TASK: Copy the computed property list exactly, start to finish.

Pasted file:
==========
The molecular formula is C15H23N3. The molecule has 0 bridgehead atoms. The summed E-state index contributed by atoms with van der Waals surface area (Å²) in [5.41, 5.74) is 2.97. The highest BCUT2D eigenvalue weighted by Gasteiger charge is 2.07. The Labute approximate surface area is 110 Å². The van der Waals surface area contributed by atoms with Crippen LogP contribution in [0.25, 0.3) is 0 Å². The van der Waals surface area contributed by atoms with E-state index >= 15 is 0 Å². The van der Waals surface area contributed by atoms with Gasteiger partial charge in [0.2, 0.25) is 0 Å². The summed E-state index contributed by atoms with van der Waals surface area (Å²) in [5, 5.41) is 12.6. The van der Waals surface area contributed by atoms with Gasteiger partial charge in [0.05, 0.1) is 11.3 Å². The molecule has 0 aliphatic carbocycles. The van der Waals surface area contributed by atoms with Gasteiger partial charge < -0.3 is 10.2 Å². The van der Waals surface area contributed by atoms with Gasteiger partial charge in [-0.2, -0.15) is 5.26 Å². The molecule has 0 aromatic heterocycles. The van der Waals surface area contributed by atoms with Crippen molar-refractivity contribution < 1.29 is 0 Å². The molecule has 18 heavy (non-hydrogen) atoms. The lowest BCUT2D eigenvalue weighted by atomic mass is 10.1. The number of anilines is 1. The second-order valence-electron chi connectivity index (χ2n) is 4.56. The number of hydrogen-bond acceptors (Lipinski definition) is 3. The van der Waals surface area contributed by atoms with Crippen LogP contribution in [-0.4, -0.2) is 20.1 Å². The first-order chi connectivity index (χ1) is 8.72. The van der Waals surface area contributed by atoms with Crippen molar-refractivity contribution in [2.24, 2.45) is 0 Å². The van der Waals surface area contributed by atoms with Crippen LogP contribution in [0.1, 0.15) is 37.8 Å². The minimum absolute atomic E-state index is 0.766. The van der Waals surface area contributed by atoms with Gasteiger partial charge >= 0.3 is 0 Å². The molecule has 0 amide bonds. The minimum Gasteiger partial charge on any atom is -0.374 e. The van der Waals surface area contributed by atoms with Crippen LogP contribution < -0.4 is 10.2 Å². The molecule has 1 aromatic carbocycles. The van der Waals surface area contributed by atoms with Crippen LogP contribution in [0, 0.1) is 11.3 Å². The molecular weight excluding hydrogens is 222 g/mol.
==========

The molecular formula is C15H23N3. The molecule has 0 bridgehead atoms. The summed E-state index contributed by atoms with van der Waals surface area (Å²) in [5.41, 5.74) is 2.97. The highest BCUT2D eigenvalue weighted by Gasteiger charge is 2.07. The Labute approximate surface area is 110 Å². The van der Waals surface area contributed by atoms with Crippen LogP contribution in [0.25, 0.3) is 0 Å². The van der Waals surface area contributed by atoms with E-state index >= 15 is 0 Å². The van der Waals surface area contributed by atoms with Gasteiger partial charge in [0.2, 0.25) is 0 Å². The summed E-state index contributed by atoms with van der Waals surface area (Å²) in [5, 5.41) is 12.6. The van der Waals surface area contributed by atoms with Gasteiger partial charge in [0.05, 0.1) is 11.3 Å². The molecule has 0 aliphatic carbocycles. The van der Waals surface area contributed by atoms with Gasteiger partial charge < -0.3 is 10.2 Å². The van der Waals surface area contributed by atoms with Gasteiger partial charge in [-0.2, -0.15) is 5.26 Å². The molecule has 0 aromatic heterocycles. The van der Waals surface area contributed by atoms with Crippen molar-refractivity contribution < 1.29 is 0 Å². The molecule has 18 heavy (non-hydrogen) atoms. The lowest BCUT2D eigenvalue weighted by atomic mass is 10.1. The number of anilines is 1. The second-order valence-electron chi connectivity index (χ2n) is 4.56. The number of hydrogen-bond acceptors (Lipinski definition) is 3. The van der Waals surface area contributed by atoms with Crippen LogP contribution in [-0.4, -0.2) is 20.1 Å². The first-order chi connectivity index (χ1) is 8.72. The van der Waals surface area contributed by atoms with Crippen molar-refractivity contribution in [2.24, 2.45) is 0 Å². The van der Waals surface area contributed by atoms with Crippen LogP contribution in [0.1, 0.15) is 37.8 Å². The minimum absolute atomic E-state index is 0.766. The van der Waals surface area contributed by atoms with Gasteiger partial charge >= 0.3 is 0 Å². The molecule has 0 amide bonds. The minimum Gasteiger partial charge on any atom is -0.374 e. The van der Waals surface area contributed by atoms with Crippen LogP contribution < -0.4 is 10.2 Å². The molecule has 1 aromatic carbocycles. The van der Waals surface area contributed by atoms with Crippen LogP contribution in [0, 0.1) is 11.3 Å². The molecular weight excluding hydrogens is 222 g/mol.